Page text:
A very brief observation:
Fascism is currently particularly hard to define as it has been so overused as a pejorative. Also, because like any memeplex, one should reasonably expect it to evolve over time.
Clearly it has nothing to do with its original Roman Republican sense and little if anything to do with the econo-socio-political-cultural context popularized by Benito Mussolini.
Perhaps, as used today, bereft of institutional aspects such as autocracy and economic corporatism, it should be defined as an appeal to negative, divisive sociopolitical emotion in place of logic, accomplished largely through semiology and pseudo-art.
If that’s the case, then just who are today’s most fascist sociopolitical movements?
© Guillermo Calvo Mahé; Manizales, 2017; all rights reserved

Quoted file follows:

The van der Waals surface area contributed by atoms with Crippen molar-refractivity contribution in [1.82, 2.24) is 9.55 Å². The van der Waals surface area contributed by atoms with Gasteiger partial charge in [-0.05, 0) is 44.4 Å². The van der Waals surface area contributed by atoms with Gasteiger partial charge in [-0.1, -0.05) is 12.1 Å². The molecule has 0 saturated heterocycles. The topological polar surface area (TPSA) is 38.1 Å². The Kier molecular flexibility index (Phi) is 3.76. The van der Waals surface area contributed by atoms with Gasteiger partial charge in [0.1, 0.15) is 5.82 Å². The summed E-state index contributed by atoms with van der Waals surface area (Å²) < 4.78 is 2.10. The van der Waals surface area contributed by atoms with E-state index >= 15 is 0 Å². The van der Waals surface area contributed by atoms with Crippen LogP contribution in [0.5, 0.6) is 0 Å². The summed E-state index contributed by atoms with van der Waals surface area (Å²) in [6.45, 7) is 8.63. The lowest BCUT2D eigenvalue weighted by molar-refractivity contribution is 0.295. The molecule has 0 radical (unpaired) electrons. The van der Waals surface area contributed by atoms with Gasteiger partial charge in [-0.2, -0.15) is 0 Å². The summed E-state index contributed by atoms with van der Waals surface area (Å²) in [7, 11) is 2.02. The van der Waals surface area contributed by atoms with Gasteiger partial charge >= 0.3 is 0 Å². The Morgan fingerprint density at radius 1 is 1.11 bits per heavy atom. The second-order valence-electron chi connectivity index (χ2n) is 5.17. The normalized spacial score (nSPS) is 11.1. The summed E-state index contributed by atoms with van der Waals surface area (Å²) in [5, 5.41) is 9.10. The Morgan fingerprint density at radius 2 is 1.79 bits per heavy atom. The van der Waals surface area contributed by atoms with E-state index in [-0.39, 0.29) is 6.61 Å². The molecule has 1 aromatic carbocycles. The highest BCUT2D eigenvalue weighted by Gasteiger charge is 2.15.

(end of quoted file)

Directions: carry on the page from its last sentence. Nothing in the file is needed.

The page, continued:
Guillermo Calvo Mahé is a writer, political commentator and academic currently residing in the Republic of Colombia. Until recently he chaired the Political Science, Government and International Relations programs at the Universidad Autónoma de Manizales. He has academic degrees in political science, law, international legal studies and translation studies and can be contacted at firstname.lastname@example.org. Much of his writing is available through his blog at http://www.guillermocalvo.com.